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George Washington crossing the Delaware, in Emanuel Leutze's iconic (though historically inaccurate) painting
President Barack Obama desecrated the Constitution that he and I swore to defend when he signed the National Defense Authorization Act of 2012, which includes language violating the Bill of Rights and other constitutionally protected liberties.
The NDAA affirms that the president has the authority to use the Armed Forces to detain any person "who was part of or substantially supported al-Qaeda, the Taliban, or associated forces that are engaged in hostilities against the United States or its coalition partners."
Under the law, the president also may lock up anyone who commits a "belligerent act" against the U.S. or its coalition allies "without trial, until the end of the hostilities." The law embraces the notion that the U.S. military can be used even domestically to arrest an American citizen or anyone else who falls under such suspicion -- and it is "suspicion" because a trial can be avoided indefinitely.
Yes, I know that the Obama administration's allies got some wording put in to say that "nothing in this section is intended to limit or expand the authority of the President or the scope of the  Authorization for Use of Military Force," nor shall the NDAA "be construed to affect existing law or authorities relating to the detention of United States citizens, lawful resident aliens of the United States, or any other persons who are captured or arrested in the United States."
And there were some waivers stuck in to give the president discretion over whether to send someone into the gulag of the Military Commissions system possibly for the rest of a detainee's life, given the indefinite nature of what was formerly called the "war on terror" and what the Pentagon has dubbed the Long War.
It's true as well that after signing the NDAA on New Year's Eve, President Obama engaged in some hand-wringing. He expressed "serious reservations" about some of the law's provisions and declared, "I want to clarify that my Administration will not authorize the indefinite military detention without trial of American citizens." He added that he would interpret the law "in a manner that ensures that any detention it authorizes complies with the Constitution, the laws of war, and all other applicable law."
But those who hoped that Barack Obama, the onetime constitutional law professor, would begin rolling back the aggressive assault on civil liberties that President George W. Bush began after the 9/11 attacks must be sorely disappointed.
Those existing laws -- including the original post-9/11 use-of-military-force authorization and the Military Commissions Act passed in 2006 and modified in 2009 -- opened the door for presidents to declare anyone of their choice, American citizen or non-citizen alike, an "enemy combatant" and to subject the person to military prison or even assassination.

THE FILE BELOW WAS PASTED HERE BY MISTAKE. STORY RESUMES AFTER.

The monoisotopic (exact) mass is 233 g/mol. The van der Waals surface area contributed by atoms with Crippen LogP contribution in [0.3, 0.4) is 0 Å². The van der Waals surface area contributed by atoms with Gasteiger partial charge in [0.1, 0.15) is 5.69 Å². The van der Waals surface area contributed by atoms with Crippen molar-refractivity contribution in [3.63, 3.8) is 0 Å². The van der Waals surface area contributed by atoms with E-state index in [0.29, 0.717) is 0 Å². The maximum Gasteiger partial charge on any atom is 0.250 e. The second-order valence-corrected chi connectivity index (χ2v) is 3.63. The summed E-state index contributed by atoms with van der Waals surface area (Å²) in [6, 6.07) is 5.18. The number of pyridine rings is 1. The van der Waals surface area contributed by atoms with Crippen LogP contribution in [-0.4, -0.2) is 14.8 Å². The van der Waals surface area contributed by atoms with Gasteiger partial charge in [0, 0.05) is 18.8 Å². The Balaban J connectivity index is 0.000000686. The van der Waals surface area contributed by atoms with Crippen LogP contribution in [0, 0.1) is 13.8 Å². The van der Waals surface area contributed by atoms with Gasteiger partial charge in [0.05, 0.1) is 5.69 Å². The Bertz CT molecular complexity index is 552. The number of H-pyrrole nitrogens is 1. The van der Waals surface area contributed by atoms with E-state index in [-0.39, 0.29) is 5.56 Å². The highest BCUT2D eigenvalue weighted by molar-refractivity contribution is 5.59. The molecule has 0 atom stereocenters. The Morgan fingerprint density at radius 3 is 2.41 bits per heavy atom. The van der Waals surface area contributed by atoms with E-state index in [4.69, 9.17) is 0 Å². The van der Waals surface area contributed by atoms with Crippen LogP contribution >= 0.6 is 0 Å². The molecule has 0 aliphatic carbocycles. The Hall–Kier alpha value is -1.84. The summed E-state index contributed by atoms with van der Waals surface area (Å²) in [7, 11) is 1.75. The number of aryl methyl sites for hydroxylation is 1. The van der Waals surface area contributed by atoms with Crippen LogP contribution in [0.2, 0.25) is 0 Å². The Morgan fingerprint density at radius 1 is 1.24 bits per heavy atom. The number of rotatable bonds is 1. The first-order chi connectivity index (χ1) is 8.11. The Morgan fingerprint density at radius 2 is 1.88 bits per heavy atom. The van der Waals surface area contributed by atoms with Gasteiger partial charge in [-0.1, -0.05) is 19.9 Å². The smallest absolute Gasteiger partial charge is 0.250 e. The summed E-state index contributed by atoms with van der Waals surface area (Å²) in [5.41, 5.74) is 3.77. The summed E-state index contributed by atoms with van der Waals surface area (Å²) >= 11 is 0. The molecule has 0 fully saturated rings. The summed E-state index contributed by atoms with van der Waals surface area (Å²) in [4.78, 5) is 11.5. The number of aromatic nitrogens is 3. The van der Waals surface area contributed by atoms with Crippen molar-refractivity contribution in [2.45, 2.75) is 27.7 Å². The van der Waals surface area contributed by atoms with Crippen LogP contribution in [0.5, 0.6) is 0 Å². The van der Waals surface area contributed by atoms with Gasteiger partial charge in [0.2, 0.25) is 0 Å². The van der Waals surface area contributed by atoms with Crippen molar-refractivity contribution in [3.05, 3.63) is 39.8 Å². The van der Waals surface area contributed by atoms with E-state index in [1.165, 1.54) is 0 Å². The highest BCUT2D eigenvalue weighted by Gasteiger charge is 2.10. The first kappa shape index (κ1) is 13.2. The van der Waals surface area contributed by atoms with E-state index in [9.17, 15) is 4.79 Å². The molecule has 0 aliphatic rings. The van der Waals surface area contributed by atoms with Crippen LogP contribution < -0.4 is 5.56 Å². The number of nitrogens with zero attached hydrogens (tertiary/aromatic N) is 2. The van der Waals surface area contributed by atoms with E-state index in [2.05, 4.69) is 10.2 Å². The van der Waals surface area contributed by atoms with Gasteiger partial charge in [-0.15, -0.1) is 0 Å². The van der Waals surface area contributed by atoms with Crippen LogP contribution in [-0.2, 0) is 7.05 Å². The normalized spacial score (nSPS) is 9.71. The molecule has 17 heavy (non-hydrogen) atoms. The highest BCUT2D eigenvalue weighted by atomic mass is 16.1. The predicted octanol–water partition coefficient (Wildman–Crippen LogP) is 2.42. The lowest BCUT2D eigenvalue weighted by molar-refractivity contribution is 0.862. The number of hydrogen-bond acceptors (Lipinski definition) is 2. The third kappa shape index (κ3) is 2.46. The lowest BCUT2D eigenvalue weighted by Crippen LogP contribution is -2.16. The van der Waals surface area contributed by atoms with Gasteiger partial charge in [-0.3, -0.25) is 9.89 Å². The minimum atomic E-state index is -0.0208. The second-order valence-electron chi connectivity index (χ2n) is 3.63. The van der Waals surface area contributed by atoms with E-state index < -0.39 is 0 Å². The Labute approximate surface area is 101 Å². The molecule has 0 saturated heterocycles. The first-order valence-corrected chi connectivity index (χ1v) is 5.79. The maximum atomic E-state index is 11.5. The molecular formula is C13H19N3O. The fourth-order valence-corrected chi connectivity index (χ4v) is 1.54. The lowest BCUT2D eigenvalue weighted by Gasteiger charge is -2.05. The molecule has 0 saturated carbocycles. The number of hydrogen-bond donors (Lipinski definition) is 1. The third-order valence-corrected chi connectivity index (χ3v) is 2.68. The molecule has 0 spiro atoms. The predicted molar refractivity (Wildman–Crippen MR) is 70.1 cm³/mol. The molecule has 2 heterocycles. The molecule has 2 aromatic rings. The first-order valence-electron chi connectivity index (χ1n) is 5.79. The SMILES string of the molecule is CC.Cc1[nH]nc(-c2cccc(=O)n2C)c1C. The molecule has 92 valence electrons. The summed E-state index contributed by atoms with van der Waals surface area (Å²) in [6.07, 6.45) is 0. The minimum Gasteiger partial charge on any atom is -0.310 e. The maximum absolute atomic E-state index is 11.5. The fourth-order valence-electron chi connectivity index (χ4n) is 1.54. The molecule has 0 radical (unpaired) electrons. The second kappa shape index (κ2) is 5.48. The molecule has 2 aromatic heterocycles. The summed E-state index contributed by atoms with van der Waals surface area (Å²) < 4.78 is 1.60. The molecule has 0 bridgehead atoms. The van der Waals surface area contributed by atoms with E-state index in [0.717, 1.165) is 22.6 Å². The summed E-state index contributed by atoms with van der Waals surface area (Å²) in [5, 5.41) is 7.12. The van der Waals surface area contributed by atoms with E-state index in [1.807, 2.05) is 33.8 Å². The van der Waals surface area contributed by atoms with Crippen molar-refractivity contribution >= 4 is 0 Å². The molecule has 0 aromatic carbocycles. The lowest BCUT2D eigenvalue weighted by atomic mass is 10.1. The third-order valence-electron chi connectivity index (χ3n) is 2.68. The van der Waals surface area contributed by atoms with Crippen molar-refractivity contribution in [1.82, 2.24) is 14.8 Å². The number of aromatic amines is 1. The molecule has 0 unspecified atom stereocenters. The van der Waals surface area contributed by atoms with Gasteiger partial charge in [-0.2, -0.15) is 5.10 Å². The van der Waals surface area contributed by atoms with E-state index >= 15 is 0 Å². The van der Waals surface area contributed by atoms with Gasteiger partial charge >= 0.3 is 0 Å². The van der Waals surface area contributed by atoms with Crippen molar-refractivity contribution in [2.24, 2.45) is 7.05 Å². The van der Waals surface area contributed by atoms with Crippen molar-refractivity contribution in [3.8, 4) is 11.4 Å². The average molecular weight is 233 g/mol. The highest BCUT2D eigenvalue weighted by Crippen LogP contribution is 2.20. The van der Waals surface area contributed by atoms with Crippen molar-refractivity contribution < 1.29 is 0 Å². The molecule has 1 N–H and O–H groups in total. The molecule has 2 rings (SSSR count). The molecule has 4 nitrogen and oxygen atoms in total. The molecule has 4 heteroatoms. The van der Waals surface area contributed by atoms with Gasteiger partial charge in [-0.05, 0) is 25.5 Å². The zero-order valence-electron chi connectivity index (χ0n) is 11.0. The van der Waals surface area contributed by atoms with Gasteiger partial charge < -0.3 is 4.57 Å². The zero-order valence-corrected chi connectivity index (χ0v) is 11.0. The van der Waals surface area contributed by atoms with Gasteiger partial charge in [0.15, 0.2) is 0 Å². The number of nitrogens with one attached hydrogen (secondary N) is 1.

Just think of U.S. citizens Jose Padilla (who was tossed into the Navy Brig in Charleston, South Carolina, for years) and Anwar al-Awlaki (who was murdered in a drone attack in Yemen in 2011). So, it's not especially reassuring that President Obama insists that the new law doesn't dramatically worsen the decade-long erosion of constitutional rights.
The American Civil Liberties Union also disputed Obama's claim that the NDAA was essentially business as usual. "The statute contains a sweeping worldwide indefinite detention provision," the ACLU said, without "temporal or geographic limitations, and can be used by this and future presidents to militarily detain people captured far from any battlefield."
In other words, the ACLU is noting that since the United States relies on the principle of "laws, not men," the assurance of any individual president that he won't exploit an abusive legal power doesn't mean that the next president won't. The right thing to do in such a case is to veto legislation that contains that kind of unconstitutional provision, not simply sign it, promise not to use it, and express "serious reservations."
Sure, if President Obama had exercised his veto, he would have been criticized in some corners as "soft on terror" and he would have undercut his political message about the need for bipartisanship amid the dysfunction of Washington. But compromising on the Constitution isn't like adding a road project to secure some congressman's vote.
Fifty years ago, when I was commissioned a 2nd lieutenant in the U.S. Army, I took an oath to support and defend the Constitution of the United States against all enemies foreign and domestic. I knew that the oath carried no expiration date. Back then, I could not conceive of the possibility that one day this would pose a problem. I felt that we Americans were pretty much all on the same team. But how will I honor my oath in today's circumstances?
The winter is getting cold and I am getting old. Still. Do I have enough integrity; do I have enough genuine love for my country to be a "winter soldier" and do what I can to stop this steady encroachment on liberties that many other soldiers fought so valiantly to establish and protect?
It is a challenge not wholly different from the cold reality faced 235 winters ago by George Washington's army. The British had forced the army's retreat from New York just months after the signing of the Declaration of Independence on July 4, 1776. Not only was the American cause at low ebb, but Gen. Washington faced the annual crisis caused by the expiration of the Continental Army's period of enlistment. Some kind of success was desperately needed.